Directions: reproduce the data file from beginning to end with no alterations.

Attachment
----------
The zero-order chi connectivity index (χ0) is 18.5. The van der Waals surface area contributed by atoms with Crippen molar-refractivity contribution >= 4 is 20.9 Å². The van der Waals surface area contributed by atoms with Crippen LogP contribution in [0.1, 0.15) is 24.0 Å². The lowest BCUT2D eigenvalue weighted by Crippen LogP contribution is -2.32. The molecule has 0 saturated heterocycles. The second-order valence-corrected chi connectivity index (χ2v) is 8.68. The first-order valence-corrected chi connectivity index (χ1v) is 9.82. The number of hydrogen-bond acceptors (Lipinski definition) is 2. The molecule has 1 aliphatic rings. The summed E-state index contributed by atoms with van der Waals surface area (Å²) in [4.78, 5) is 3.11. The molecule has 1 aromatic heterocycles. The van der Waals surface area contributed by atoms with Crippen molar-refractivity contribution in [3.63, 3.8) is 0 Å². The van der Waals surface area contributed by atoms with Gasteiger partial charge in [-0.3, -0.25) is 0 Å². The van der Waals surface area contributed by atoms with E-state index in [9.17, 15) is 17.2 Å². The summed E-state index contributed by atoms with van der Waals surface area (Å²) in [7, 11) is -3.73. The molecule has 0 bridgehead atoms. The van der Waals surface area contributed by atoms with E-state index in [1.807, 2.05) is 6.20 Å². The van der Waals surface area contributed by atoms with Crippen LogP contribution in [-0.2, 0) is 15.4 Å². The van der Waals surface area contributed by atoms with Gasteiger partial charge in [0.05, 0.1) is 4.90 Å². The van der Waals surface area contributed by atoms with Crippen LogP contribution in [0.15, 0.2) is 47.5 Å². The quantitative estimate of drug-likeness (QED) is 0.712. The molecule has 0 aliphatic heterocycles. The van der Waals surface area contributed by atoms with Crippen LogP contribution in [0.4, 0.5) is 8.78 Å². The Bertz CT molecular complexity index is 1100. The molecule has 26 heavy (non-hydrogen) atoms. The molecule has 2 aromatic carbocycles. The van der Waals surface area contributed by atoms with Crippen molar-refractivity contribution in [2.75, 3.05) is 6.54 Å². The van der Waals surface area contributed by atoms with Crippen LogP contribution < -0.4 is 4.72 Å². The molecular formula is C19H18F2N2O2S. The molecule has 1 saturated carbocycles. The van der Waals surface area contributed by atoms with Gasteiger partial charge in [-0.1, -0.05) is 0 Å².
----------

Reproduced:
The zero-order chi connectivity index (χ0) is 18.5. The van der Waals surface area contributed by atoms with Crippen molar-refractivity contribution >= 4 is 20.9 Å². The van der Waals surface area contributed by atoms with Crippen LogP contribution in [0.1, 0.15) is 24.0 Å². The lowest BCUT2D eigenvalue weighted by Crippen LogP contribution is -2.32. The molecule has 0 saturated heterocycles. The second-order valence-corrected chi connectivity index (χ2v) is 8.68. The first-order valence-corrected chi connectivity index (χ1v) is 9.82. The number of hydrogen-bond acceptors (Lipinski definition) is 2. The molecule has 1 aliphatic rings. The summed E-state index contributed by atoms with van der Waals surface area (Å²) in [4.78, 5) is 3.11. The molecule has 1 aromatic heterocycles. The van der Waals surface area contributed by atoms with Crippen molar-refractivity contribution in [3.63, 3.8) is 0 Å². The van der Waals surface area contributed by atoms with Gasteiger partial charge in [-0.3, -0.25) is 0 Å². The van der Waals surface area contributed by atoms with E-state index in [9.17, 15) is 17.2 Å². The summed E-state index contributed by atoms with van der Waals surface area (Å²) in [7, 11) is -3.73. The molecule has 0 bridgehead atoms. The van der Waals surface area contributed by atoms with E-state index in [1.807, 2.05) is 6.20 Å². The van der Waals surface area contributed by atoms with Crippen LogP contribution in [-0.2, 0) is 15.4 Å². The van der Waals surface area contributed by atoms with Gasteiger partial charge in [0.05, 0.1) is 4.90 Å². The van der Waals surface area contributed by atoms with Crippen LogP contribution in [0.15, 0.2) is 47.5 Å². The quantitative estimate of drug-likeness (QED) is 0.712. The molecule has 0 aliphatic heterocycles. The van der Waals surface area contributed by atoms with Crippen LogP contribution in [0.4, 0.5) is 8.78 Å². The Bertz CT molecular complexity index is 1100. The molecule has 26 heavy (non-hydrogen) atoms. The molecule has 2 aromatic carbocycles. The van der Waals surface area contributed by atoms with Crippen molar-refractivity contribution in [2.75, 3.05) is 6.54 Å². The van der Waals surface area contributed by atoms with Crippen LogP contribution < -0.4 is 4.72 Å². The molecular formula is C19H18F2N2O2S. The molecule has 1 saturated carbocycles. The van der Waals surface area contributed by atoms with Gasteiger partial charge in [-0.1, -0.05) is 0 Å².